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Karen Spears Zacharias

about 5 years ago

April, of course. The impact on men, especially young boys, can be so much worse. I keep thinking about those Vanderbilt men, who blamed their drinking on the degrading rape of a young woman. The inhumanity of how they treated her, as if rape itself isn't horrific enough, the video-taping, the urinating on her, all of it. I've known men who drink who would never think to do such debasing things. So why did these young men resort to this? We all ought to be examining this case and asking ourselves what is happening to us all?

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Janie Dempsey Watts

about 5 years ago

I totally agree with your blog today. This is exactly what I think of "Shades of Grey." It is extremely harmful for young girls and women to think this type of treatment is "normal." Thanks for writing this!

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Karen Spears Zacharias

about 5 years ago

Thank you for reading it and sharing your own thoughts. We must consider that our actions have a ripple effect and when we choose to make porn normalized then we end up with an abnormal culture.

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Tom Graffagnino

about 5 years ago

What’s this fog we’re sailing into? Where’s the Lighthouse we once saw? Are there rocks beneath the Feel Good? Should we keep God’s Holy Law? Are there Principles worth keeping In this Liberated Age? Should we hang onto the Bible? Or, perhaps, just turn the page? What’s this emptiness we’re feeling? What’s this drift we can’t explain? What’s this sense of dark foreboding? What’s this existential pain? Do we need an Anchor…REALLY? Do we need one still around? Do we need God’s Word to help us Now that Dr. Phil’s town? Do we need the Light of Scripture When we’ve got bright Hollywood? Do we need Someone to tell us What we ought and what we should? Can’t we bank on Good Intentions? Can’t we smile and sail away? Can’t we trust our “Fog of Feelings” And their Fifty Shades of Grey? “Grey is the Devil’s favorite color.”—Peter Kreeft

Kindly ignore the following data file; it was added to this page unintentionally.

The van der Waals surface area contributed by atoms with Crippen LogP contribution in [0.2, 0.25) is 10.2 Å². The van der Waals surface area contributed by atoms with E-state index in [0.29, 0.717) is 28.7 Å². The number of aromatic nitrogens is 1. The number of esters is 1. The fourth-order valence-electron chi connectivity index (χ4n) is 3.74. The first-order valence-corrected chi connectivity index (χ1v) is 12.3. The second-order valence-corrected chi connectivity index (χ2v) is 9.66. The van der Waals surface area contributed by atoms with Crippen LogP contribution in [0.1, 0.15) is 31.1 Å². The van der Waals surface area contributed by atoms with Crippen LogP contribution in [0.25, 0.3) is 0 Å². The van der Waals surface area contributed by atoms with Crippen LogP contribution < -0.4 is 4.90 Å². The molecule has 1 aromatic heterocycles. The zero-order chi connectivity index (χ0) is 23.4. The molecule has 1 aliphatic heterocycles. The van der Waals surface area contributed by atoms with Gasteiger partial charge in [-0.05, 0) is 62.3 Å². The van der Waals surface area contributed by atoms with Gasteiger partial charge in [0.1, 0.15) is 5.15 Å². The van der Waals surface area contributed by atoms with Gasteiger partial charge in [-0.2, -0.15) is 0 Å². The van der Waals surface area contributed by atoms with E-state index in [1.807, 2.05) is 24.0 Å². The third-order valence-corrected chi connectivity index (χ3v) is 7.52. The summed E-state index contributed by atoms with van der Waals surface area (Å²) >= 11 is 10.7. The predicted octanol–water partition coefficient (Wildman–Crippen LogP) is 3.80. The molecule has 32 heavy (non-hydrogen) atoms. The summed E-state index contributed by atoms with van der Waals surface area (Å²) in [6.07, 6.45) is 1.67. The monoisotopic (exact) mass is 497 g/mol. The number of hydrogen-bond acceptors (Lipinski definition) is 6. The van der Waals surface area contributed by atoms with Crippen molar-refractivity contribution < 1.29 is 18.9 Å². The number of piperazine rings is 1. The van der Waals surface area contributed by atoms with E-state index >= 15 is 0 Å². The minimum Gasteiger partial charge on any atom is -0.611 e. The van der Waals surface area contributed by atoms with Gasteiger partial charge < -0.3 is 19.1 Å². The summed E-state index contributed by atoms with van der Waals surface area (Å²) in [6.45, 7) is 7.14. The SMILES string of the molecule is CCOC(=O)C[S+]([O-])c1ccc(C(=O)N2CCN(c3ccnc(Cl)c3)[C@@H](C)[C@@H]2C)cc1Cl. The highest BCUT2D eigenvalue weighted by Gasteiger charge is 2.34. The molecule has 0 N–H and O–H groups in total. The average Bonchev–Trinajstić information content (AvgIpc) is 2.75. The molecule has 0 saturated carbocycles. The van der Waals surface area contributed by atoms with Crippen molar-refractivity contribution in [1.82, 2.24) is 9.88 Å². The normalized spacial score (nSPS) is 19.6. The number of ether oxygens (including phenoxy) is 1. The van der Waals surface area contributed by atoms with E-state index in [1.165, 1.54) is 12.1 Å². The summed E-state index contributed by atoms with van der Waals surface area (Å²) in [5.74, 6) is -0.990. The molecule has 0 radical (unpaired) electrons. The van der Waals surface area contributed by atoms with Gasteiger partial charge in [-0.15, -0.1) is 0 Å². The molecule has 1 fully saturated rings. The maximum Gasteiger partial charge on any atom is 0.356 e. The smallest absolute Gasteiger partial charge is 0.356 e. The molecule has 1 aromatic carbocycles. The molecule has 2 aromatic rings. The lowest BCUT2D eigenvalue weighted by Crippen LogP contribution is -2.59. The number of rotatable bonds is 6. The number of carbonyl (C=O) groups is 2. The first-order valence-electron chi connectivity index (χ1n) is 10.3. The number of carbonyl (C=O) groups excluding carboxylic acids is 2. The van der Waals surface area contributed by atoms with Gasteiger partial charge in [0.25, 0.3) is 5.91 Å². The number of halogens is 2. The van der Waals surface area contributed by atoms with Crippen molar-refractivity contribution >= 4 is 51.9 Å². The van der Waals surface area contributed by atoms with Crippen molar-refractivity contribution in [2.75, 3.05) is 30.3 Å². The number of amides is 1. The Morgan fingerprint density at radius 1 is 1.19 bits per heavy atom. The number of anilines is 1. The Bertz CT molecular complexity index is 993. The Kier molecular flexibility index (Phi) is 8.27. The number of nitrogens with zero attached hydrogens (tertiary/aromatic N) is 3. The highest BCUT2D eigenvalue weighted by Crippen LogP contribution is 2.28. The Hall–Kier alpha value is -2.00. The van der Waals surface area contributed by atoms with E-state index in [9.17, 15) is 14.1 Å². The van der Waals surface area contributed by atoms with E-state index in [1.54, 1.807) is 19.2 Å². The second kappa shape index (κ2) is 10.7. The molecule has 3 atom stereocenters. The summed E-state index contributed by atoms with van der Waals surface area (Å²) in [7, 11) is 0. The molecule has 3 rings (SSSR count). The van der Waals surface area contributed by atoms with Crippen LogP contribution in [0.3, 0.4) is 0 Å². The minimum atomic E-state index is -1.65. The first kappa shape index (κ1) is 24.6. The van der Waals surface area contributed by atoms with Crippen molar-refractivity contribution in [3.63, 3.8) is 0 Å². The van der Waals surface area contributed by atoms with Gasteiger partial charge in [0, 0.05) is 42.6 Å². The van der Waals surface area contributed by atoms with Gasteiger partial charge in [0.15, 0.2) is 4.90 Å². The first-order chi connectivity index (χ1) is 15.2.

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Karen Spears Zacharias

about 5 years ago

Thank you, Tom.

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Amber Wheatland

about 5 years ago

Thank you so much for so eloquently stating the effects of books and movies. Our culture is not static. It shifts based on what is prevalent. I think that the movie theater should have barred the child from the movie. I forgot about kids wanting to read something an older sibling is reading (or asking them to read). That is why the nurturers in our society have reinforce that they need to be independent and then show examples of what that looks like. And conversation...it has to be open and inviting.

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Karen Spears Zacharias

about 5 years ago

Yes, we are ever evolving or devolving as the case may be. We must take ownership of that.

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AFRoger

about 5 years ago